# A poorly-designed chess problem

Entry into Fortnightly Topic Challenge #40

Out of character comment: For effect, don't open up the next spoiler until you've finished the statement before. If answering, please explain each remark.

Solve the mate in 1.

Hold on, that doesn't work. Surely we can find a longer path to victory then?

Wait a moment, that doesn't work too. Let’s switch things around with a mate in 2.

Hey... is this position even possible? Oh, it’s really easy to see that can’t happen… or is it?

• Based on the retrograde tag, I would like to clarify that this does not appear to seek help-mate or stale-mate but something a bit less trivial. Oct 16, 2018 at 17:59
• Shouldn't there be indication of who is to move? Oct 16, 2018 at 18:12

Well, for the mate in 1,

Castling is impossible, surely the white king must have moved to allow the black king there, so there can be no solution. (Also, there must have been a lot more traffic there as well: the black king might have captured the f-bishop on its way, but getting rid of the h-rook takes a much more elaborate manoeuvre.)

For a mate in 2,

Couldn't find a very interesting non-working mate in 2, only many silly ones. Will keep looking.

An assured path to victory:

1. Rd1 - Q-anything 2. Ne4 avoids getting mated by the black queen while forestalling the stalemate that would have been black's next idea. Surely white's material advantage is enough to win after that.

As to the final question:

There's an unmoved pawn guarding every square on the 3rd rank except b3. The pawn on b3 must be the c-pawn, so also b3 has been guarded or occupied by the c-pawn the entire game. There's no way the black king could have gotten past the 3rd rank from its starting square, so the whole position is impossible.

EDITED after the sudden appearance of the corner knight:

In the original problem without the knight in the corner, the immediately preceding moves were uniquely defined:

-1: -- Kh1 0: Ng3+ Kg1 (with some possible captures along the way).

The white knight in the corner removes this possibility, so it cannot be white's turn to move. Since it's black's turn, there is a mate in 2:

1. -- Qxa1+ 2. Bc1 Qxc1#.

In the comment given to all answerers at the time of the edit, OP says he placed the knight at a8, suggesting that the board is the wrong way around. This seems impossible, because then there would be two white pawns giving check at the same time, and that cannot ever happen.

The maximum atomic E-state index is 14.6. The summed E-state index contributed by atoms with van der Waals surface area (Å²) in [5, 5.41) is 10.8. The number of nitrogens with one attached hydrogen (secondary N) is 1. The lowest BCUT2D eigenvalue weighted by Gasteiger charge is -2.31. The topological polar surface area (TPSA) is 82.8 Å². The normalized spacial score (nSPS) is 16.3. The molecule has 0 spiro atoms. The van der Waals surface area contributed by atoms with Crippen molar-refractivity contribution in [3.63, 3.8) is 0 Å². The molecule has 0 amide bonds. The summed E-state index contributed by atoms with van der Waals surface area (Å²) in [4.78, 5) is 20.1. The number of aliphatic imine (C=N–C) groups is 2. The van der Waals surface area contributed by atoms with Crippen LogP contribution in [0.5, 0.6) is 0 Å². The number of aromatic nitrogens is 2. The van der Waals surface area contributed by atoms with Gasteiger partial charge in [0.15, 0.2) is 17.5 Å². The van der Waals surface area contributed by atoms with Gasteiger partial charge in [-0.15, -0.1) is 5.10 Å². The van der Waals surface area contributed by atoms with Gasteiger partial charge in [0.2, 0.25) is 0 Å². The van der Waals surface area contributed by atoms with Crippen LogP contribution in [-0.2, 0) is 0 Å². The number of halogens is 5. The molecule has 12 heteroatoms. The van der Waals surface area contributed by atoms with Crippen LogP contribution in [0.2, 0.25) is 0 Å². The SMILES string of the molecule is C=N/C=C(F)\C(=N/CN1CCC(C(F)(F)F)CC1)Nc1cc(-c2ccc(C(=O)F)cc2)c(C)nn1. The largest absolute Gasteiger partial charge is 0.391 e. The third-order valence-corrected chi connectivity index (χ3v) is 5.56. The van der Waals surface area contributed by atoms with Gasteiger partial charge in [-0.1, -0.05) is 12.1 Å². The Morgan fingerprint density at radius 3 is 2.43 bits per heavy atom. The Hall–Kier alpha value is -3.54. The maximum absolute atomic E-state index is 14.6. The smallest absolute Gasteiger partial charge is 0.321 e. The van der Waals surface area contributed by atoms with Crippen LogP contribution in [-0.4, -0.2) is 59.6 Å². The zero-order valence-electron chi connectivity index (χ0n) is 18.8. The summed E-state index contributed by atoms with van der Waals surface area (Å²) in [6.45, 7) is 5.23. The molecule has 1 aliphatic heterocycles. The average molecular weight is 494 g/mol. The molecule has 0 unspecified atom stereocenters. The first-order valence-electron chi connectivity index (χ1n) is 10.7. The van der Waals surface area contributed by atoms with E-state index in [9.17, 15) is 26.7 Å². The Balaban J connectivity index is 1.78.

The stuff in the spoiler tags got shuffled around too, so let's recap:

Mate in 1: intended solution: 1. 0-0-0X. Won't work, cannot castle.
Longer victory: intended solution: 1. Rd1 - Q-anything 2. Ne4. Won't work, not white's turn.
Mate in 2: intended solution: 1. -- Qxa1+ 2. Bc1 Qxc1#. (Black wins, sneaky sneaky)
Is it even possible? Well, no. The black king cannot have passed the third rank. Also, "pawns move in the other direction" isn't a plausible explanation.

• Hi, I’ve just edited the post to add a Knight in at a8 and changed the subtasks around a bit so that the puzzle is valid with the intended reasoning. You might want to swap things around in your answer to reflect the change. Oct 16, 2018 at 11:06
• As the board shows rank numbers, I don't think it can be in question which ways the pawns move anyway :)
– Jafe
Oct 16, 2018 at 12:29
• Ah, sorry about a8, I was half asleep and just got out of bed to fix a hole I realised. Oct 16, 2018 at 20:51

is this position even possible?

The rest have already been answered. This one has, but I disagree with the conclusion. It is possible, if we are operating under the 1862 Rules of the British Chess Association. Those rules allowed for Pawn promotion... to Pawns. Thus, while the positioning of the pawns under modern rules means that the Black King could not have reached its current location, under 1862 Rules this restriction does not apply, and since nothing in this map specifies that this position did not occur in, say, 1863... The position is possible.

• Hmm, surely the rules still forbid pawns from going backward, no?
– Jafe
Oct 16, 2018 at 12:27
• @jafe I believe they are 'turned around' by a promotion. However, if I'm wrong, there is still a solution due to that rule. What the rule implicitly allows is promotion to any piece of either color. So, march a white pawn to the top rank, promote said pawn to a black pawn, march the black pawn to the bottom rank, promote said pawn to a white pawn, and march the pawn back to its starting position. Oct 16, 2018 at 12:33
• In any case, it's an interesting rule. Probably makes no difference in any real games, but good to know for puzzles like this.
– Jafe
Oct 16, 2018 at 12:35

Partial

Solve the mate in 1.

1. 0-0-0#

Hold on, that doesn't work.

The white king must have moved in order to let the black king to g1, so castling can't be allowed in this position.

Let's switch things up: solve the mate in 2.

So, switch it up so it's black to move.
1... Qxa1+
2. Bc1 Qxc1#

Wait a moment, that doesn't work too.

I have a hunch the answer is "it can't be black's turn in this position" but haven't figured out why yet...

• Hi, I’ve just edited the post to add a Knight in at a8 and changed the subtasks around a bit so that the puzzle is valid with the intended reasoning. You might want to swap things around in your answer to reflect the change. Oct 16, 2018 at 11:07

Since I am not sure for which colour you are requesting this...

Checkmate in 1 for white, possibly: Castle the King on e1 with the Rook on a1
This could be possible since the Queen is not attacking the path of the King.

Checkmate in 2 for black: Queen takes on A1, then after Bischop to c1 then Queen takes Bischop for checkmate.

• Hi, I’ve just edited the post to add a Knight in at a8 and changed the subtasks around a bit so that the puzzle is valid with the intended reasoning. You might want to swap things around in your answer to reflect the change. Oct 16, 2018 at 11:06